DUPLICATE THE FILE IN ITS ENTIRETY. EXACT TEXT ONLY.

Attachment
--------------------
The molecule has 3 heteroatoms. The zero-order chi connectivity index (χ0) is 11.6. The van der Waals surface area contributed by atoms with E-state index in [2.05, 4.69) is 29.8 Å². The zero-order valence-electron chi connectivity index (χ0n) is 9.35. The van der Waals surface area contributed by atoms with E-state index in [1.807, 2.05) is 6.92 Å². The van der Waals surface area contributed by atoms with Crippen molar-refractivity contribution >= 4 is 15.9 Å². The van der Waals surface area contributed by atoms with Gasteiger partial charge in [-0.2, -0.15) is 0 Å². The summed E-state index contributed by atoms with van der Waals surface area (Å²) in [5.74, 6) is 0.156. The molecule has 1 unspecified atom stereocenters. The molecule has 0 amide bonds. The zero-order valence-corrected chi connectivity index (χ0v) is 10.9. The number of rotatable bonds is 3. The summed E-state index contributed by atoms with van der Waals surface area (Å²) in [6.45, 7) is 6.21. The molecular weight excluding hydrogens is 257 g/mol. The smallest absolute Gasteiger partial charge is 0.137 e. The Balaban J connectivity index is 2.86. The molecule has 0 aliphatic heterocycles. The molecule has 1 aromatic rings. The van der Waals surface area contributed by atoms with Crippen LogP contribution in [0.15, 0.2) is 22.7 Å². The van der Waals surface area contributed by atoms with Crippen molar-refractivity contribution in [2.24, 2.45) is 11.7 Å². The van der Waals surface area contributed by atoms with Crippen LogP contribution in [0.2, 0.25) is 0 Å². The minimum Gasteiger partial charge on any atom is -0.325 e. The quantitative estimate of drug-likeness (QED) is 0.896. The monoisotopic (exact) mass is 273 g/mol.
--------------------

The molecule has 3 heteroatoms. The zero-order chi connectivity index (χ0) is 11.6. The van der Waals surface area contributed by atoms with E-state index in [2.05, 4.69) is 29.8 Å². The zero-order valence-electron chi connectivity index (χ0n) is 9.35. The van der Waals surface area contributed by atoms with E-state index in [1.807, 2.05) is 6.92 Å². The van der Waals surface area contributed by atoms with Crippen molar-refractivity contribution >= 4 is 15.9 Å². The van der Waals surface area contributed by atoms with Gasteiger partial charge in [-0.2, -0.15) is 0 Å². The summed E-state index contributed by atoms with van der Waals surface area (Å²) in [5.74, 6) is 0.156. The molecule has 1 unspecified atom stereocenters. The molecule has 0 amide bonds. The zero-order valence-corrected chi connectivity index (χ0v) is 10.9. The number of rotatable bonds is 3. The summed E-state index contributed by atoms with van der Waals surface area (Å²) in [6.45, 7) is 6.21. The molecular weight excluding hydrogens is 257 g/mol. The smallest absolute Gasteiger partial charge is 0.137 e. The Balaban J connectivity index is 2.86. The molecule has 0 aliphatic heterocycles. The molecule has 1 aromatic rings. The van der Waals surface area contributed by atoms with Crippen LogP contribution in [0.15, 0.2) is 22.7 Å². The van der Waals surface area contributed by atoms with Crippen molar-refractivity contribution in [2.24, 2.45) is 11.7 Å². The van der Waals surface area contributed by atoms with Crippen LogP contribution in [0.2, 0.25) is 0 Å². The minimum Gasteiger partial charge on any atom is -0.325 e. The quantitative estimate of drug-likeness (QED) is 0.896. The monoisotopic (exact) mass is 273 g/mol.